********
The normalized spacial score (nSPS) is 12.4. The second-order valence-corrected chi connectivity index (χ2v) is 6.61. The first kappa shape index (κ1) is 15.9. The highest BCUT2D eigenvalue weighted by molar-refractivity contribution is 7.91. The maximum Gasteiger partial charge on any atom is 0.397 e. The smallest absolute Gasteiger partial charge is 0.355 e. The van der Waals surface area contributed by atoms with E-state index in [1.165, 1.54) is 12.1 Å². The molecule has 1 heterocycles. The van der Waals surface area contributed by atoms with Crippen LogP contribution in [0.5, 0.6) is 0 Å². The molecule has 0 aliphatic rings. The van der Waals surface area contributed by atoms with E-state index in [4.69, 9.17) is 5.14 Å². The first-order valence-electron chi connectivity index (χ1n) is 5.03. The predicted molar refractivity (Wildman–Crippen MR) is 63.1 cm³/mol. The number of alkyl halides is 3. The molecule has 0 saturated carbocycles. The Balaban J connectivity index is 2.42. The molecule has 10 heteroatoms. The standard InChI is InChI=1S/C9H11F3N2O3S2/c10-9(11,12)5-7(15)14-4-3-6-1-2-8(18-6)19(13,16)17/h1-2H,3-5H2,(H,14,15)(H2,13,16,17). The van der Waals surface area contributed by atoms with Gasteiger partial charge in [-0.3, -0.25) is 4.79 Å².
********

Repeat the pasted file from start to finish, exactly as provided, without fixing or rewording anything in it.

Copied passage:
The normalized spacial score (nSPS) is 12.4. The second-order valence-corrected chi connectivity index (χ2v) is 6.61. The first kappa shape index (κ1) is 15.9. The highest BCUT2D eigenvalue weighted by molar-refractivity contribution is 7.91. The maximum Gasteiger partial charge on any atom is 0.397 e. The smallest absolute Gasteiger partial charge is 0.355 e. The van der Waals surface area contributed by atoms with E-state index in [1.165, 1.54) is 12.1 Å². The molecule has 1 heterocycles. The van der Waals surface area contributed by atoms with Crippen LogP contribution in [0.5, 0.6) is 0 Å². The molecule has 0 aliphatic rings. The van der Waals surface area contributed by atoms with E-state index in [4.69, 9.17) is 5.14 Å². The first-order valence-electron chi connectivity index (χ1n) is 5.03. The predicted molar refractivity (Wildman–Crippen MR) is 63.1 cm³/mol. The number of alkyl halides is 3. The molecule has 0 saturated carbocycles. The Balaban J connectivity index is 2.42. The molecule has 10 heteroatoms. The standard InChI is InChI=1S/C9H11F3N2O3S2/c10-9(11,12)5-7(15)14-4-3-6-1-2-8(18-6)19(13,16)17/h1-2H,3-5H2,(H,14,15)(H2,13,16,17). The van der Waals surface area contributed by atoms with Gasteiger partial charge in [-0.3, -0.25) is 4.79 Å².